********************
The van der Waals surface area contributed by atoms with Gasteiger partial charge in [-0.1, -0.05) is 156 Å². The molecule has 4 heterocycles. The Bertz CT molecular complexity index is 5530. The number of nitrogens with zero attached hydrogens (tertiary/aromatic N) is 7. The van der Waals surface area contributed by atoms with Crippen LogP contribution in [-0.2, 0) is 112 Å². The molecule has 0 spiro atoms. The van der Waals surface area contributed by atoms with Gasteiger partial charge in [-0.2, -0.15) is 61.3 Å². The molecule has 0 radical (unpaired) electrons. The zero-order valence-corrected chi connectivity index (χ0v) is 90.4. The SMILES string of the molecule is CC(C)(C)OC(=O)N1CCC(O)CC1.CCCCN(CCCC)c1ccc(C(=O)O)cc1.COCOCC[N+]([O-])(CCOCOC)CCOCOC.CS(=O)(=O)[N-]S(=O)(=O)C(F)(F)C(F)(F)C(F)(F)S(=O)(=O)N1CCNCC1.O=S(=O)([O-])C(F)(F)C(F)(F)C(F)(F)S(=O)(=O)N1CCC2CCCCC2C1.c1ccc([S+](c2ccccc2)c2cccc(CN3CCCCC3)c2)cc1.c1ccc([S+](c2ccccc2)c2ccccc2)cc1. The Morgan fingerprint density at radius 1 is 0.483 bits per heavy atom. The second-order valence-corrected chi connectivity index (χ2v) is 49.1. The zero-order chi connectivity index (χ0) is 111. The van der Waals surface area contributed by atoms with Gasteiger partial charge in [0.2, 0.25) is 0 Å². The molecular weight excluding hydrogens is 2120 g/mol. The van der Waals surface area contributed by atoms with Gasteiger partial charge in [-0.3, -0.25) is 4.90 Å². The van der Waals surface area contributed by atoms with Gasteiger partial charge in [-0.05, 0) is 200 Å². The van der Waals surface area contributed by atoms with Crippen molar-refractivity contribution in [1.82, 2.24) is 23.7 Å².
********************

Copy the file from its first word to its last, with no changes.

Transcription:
The van der Waals surface area contributed by atoms with Gasteiger partial charge in [-0.1, -0.05) is 156 Å². The molecule has 4 heterocycles. The Bertz CT molecular complexity index is 5530. The number of nitrogens with zero attached hydrogens (tertiary/aromatic N) is 7. The van der Waals surface area contributed by atoms with Crippen LogP contribution in [-0.2, 0) is 112 Å². The molecule has 0 spiro atoms. The van der Waals surface area contributed by atoms with Gasteiger partial charge in [-0.2, -0.15) is 61.3 Å². The molecule has 0 radical (unpaired) electrons. The zero-order valence-corrected chi connectivity index (χ0v) is 90.4. The SMILES string of the molecule is CC(C)(C)OC(=O)N1CCC(O)CC1.CCCCN(CCCC)c1ccc(C(=O)O)cc1.COCOCC[N+]([O-])(CCOCOC)CCOCOC.CS(=O)(=O)[N-]S(=O)(=O)C(F)(F)C(F)(F)C(F)(F)S(=O)(=O)N1CCNCC1.O=S(=O)([O-])C(F)(F)C(F)(F)C(F)(F)S(=O)(=O)N1CCC2CCCCC2C1.c1ccc([S+](c2ccccc2)c2cccc(CN3CCCCC3)c2)cc1.c1ccc([S+](c2ccccc2)c2ccccc2)cc1. The Morgan fingerprint density at radius 1 is 0.483 bits per heavy atom. The second-order valence-corrected chi connectivity index (χ2v) is 49.1. The zero-order chi connectivity index (χ0) is 111. The van der Waals surface area contributed by atoms with Gasteiger partial charge in [0.2, 0.25) is 0 Å². The molecular weight excluding hydrogens is 2120 g/mol. The van der Waals surface area contributed by atoms with Gasteiger partial charge in [-0.3, -0.25) is 4.90 Å². The van der Waals surface area contributed by atoms with Gasteiger partial charge in [-0.05, 0) is 200 Å². The van der Waals surface area contributed by atoms with Crippen molar-refractivity contribution in [1.82, 2.24) is 23.7 Å².